# Why does it work to break apart a number by place values to multiply?

## Why does it work to break apart a number by place values to multiply?

It works because even if the numbers are broken apart, you are still multiplying the numbers by their values, it’s only different because once broken apart, it’s in expanded form instead of standard form. It also makes multiplication easier since you don’t have to deal with such large numbers.

### Is there only one way to break up a 2 digit number into tens and ones?

Subtract two-digit numbers by breaking the second number down into its tens and ones. Subtract the tens from the original first number, find the answer and then subtract the ones from that answer for the final result.

#### What means disunity?

: lack of unity especially : dissension.

What’s the best way to break a number apart?

We read the equation aloud and I again asked, “How about another way to break apart the number twenty-four?” I called on Shannon. “Ten plus five, plus five, plus four,” Shannon offered. I recorded her idea and now the chart paper looked like this: “You could do one plus one plus one . . . all the way to twenty-four,” Leo suggested.

How can I teach my students to break apart arrays?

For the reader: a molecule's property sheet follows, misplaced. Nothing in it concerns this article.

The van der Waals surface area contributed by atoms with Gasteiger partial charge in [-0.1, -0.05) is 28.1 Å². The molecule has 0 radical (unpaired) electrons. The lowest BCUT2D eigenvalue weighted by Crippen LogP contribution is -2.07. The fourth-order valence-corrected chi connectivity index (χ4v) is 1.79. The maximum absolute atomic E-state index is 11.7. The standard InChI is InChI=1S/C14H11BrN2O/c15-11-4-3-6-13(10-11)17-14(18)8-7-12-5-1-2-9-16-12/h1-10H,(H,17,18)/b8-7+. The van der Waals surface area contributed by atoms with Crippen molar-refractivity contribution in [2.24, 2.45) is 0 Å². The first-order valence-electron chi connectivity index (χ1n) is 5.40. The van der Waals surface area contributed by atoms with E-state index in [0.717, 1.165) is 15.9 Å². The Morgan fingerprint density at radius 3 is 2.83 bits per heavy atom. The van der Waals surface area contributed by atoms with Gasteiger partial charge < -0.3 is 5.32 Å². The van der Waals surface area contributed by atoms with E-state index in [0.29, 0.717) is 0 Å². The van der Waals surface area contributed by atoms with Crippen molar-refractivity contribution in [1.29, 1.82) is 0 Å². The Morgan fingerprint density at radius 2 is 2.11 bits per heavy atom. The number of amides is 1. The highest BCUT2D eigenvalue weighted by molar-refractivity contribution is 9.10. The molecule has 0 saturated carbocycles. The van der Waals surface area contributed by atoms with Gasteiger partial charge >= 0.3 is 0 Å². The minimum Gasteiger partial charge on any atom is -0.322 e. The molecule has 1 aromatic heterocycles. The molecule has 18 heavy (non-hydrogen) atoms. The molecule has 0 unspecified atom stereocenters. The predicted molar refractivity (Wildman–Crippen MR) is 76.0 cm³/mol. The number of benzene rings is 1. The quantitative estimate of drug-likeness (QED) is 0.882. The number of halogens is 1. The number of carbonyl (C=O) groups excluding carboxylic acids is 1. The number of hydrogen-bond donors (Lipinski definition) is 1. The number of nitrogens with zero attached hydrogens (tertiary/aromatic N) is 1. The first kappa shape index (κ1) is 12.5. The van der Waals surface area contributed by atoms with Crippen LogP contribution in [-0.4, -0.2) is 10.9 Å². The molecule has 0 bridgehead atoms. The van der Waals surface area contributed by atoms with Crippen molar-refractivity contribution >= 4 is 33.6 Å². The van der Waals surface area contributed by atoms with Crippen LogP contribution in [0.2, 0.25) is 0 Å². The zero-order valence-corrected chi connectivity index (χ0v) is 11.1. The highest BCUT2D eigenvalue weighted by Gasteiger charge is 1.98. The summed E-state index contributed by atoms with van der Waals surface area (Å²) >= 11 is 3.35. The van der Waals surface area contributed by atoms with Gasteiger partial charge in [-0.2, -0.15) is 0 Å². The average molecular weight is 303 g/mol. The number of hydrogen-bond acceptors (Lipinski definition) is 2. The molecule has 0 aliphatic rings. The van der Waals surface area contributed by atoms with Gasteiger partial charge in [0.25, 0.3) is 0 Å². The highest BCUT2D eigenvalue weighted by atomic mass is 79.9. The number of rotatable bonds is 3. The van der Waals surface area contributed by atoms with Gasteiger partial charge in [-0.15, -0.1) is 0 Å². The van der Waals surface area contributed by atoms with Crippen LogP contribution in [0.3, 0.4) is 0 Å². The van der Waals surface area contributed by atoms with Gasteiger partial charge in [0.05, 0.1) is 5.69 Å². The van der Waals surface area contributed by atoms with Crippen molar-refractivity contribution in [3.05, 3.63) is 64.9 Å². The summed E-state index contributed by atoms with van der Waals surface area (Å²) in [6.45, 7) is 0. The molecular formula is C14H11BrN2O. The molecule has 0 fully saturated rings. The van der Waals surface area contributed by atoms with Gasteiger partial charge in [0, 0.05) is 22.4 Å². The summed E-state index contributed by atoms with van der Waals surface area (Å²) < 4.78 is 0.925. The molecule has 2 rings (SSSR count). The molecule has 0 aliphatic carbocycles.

If students are more independent, or if you want to use this as seat work, simply print off this tutorial PDF for each student. (This is also found on the first page in the Array Break Apart Worksheet packet.) You can also show them how this looks as an equation: 6 X (2 + 4) = 36 OR (6 X 2) + (6 X 4) = 36.

## How to break an array into multiples?

(This is also found on the first page in the Array Break Apart Worksheet packet.) You can also show them how this looks as an equation: 6 X (2 + 4) = 36 OR (6 X 2) + (6 X 4) = 36. Now, further the inquiry by asking students to list the other ways this 6 X 6 array can be displayed. See how many each student/group can find!

### How do you break train of cubes apart?

I held up a train of ten cubes that I had made and showed the students a couple of different ways they could break it apart. “Hold one part in each hand,” I told them. After giving the students a few seconds to work, I brought them to attention and then called on Carlos to describe his train.